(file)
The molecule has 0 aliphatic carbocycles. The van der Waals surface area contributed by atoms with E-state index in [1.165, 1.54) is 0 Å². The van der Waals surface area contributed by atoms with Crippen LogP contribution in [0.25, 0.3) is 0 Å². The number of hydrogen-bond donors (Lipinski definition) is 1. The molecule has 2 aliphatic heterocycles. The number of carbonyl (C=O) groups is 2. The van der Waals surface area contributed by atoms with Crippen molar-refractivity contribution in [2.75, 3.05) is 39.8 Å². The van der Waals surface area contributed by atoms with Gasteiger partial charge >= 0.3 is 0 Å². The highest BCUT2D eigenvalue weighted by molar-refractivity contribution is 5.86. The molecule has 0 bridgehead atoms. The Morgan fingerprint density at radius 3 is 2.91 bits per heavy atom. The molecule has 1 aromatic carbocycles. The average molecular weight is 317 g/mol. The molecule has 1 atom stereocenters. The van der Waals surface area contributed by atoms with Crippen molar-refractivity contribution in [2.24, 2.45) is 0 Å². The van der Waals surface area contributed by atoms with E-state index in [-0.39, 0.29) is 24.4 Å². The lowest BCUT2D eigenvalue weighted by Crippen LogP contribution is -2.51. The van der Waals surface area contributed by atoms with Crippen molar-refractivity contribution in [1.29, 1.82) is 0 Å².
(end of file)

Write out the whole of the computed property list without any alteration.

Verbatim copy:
The molecule has 0 aliphatic carbocycles. The van der Waals surface area contributed by atoms with E-state index in [1.165, 1.54) is 0 Å². The van der Waals surface area contributed by atoms with Crippen LogP contribution in [0.25, 0.3) is 0 Å². The number of hydrogen-bond donors (Lipinski definition) is 1. The molecule has 2 aliphatic heterocycles. The number of carbonyl (C=O) groups is 2. The van der Waals surface area contributed by atoms with Crippen molar-refractivity contribution in [2.75, 3.05) is 39.8 Å². The van der Waals surface area contributed by atoms with Gasteiger partial charge >= 0.3 is 0 Å². The highest BCUT2D eigenvalue weighted by molar-refractivity contribution is 5.86. The molecule has 0 bridgehead atoms. The Morgan fingerprint density at radius 3 is 2.91 bits per heavy atom. The molecule has 1 aromatic carbocycles. The average molecular weight is 317 g/mol. The molecule has 1 atom stereocenters. The van der Waals surface area contributed by atoms with Crippen molar-refractivity contribution in [2.24, 2.45) is 0 Å². The van der Waals surface area contributed by atoms with E-state index in [-0.39, 0.29) is 24.4 Å². The lowest BCUT2D eigenvalue weighted by Crippen LogP contribution is -2.51. The van der Waals surface area contributed by atoms with Crippen molar-refractivity contribution in [1.29, 1.82) is 0 Å².